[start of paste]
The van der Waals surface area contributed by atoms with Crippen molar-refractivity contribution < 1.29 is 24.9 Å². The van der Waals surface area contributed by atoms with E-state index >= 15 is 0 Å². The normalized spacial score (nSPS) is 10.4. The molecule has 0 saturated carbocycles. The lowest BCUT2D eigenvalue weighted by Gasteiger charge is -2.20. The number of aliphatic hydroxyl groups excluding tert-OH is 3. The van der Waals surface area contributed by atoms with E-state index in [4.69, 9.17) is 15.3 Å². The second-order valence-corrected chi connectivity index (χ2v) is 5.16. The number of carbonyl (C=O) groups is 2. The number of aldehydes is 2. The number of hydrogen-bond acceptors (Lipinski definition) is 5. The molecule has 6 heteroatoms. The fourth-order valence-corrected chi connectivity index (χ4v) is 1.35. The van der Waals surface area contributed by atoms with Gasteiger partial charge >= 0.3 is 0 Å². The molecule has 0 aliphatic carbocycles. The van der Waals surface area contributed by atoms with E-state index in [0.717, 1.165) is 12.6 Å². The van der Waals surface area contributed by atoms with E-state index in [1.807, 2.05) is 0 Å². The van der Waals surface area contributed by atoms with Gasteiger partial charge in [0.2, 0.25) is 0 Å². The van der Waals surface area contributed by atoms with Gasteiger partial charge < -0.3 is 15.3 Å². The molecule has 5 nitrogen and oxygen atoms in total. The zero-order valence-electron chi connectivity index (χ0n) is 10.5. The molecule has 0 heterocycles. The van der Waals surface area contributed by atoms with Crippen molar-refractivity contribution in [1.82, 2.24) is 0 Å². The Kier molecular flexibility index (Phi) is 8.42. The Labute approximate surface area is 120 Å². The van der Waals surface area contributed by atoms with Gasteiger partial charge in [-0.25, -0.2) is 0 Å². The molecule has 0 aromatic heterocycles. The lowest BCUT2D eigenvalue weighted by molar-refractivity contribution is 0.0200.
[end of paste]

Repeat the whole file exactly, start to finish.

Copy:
The van der Waals surface area contributed by atoms with Crippen molar-refractivity contribution < 1.29 is 24.9 Å². The van der Waals surface area contributed by atoms with E-state index >= 15 is 0 Å². The normalized spacial score (nSPS) is 10.4. The molecule has 0 saturated carbocycles. The lowest BCUT2D eigenvalue weighted by Gasteiger charge is -2.20. The number of aliphatic hydroxyl groups excluding tert-OH is 3. The van der Waals surface area contributed by atoms with E-state index in [4.69, 9.17) is 15.3 Å². The second-order valence-corrected chi connectivity index (χ2v) is 5.16. The number of carbonyl (C=O) groups is 2. The number of aldehydes is 2. The number of hydrogen-bond acceptors (Lipinski definition) is 5. The molecule has 6 heteroatoms. The fourth-order valence-corrected chi connectivity index (χ4v) is 1.35. The van der Waals surface area contributed by atoms with Gasteiger partial charge >= 0.3 is 0 Å². The molecule has 0 aliphatic carbocycles. The van der Waals surface area contributed by atoms with E-state index in [0.717, 1.165) is 12.6 Å². The van der Waals surface area contributed by atoms with E-state index in [1.807, 2.05) is 0 Å². The van der Waals surface area contributed by atoms with Gasteiger partial charge in [0.2, 0.25) is 0 Å². The van der Waals surface area contributed by atoms with Gasteiger partial charge < -0.3 is 15.3 Å². The molecule has 5 nitrogen and oxygen atoms in total. The zero-order valence-electron chi connectivity index (χ0n) is 10.5. The molecule has 0 heterocycles. The van der Waals surface area contributed by atoms with Crippen molar-refractivity contribution in [1.82, 2.24) is 0 Å². The Kier molecular flexibility index (Phi) is 8.42. The Labute approximate surface area is 120 Å². The van der Waals surface area contributed by atoms with Gasteiger partial charge in [-0.25, -0.2) is 0 Å². The molecule has 0 aromatic heterocycles. The lowest BCUT2D eigenvalue weighted by molar-refractivity contribution is 0.0200.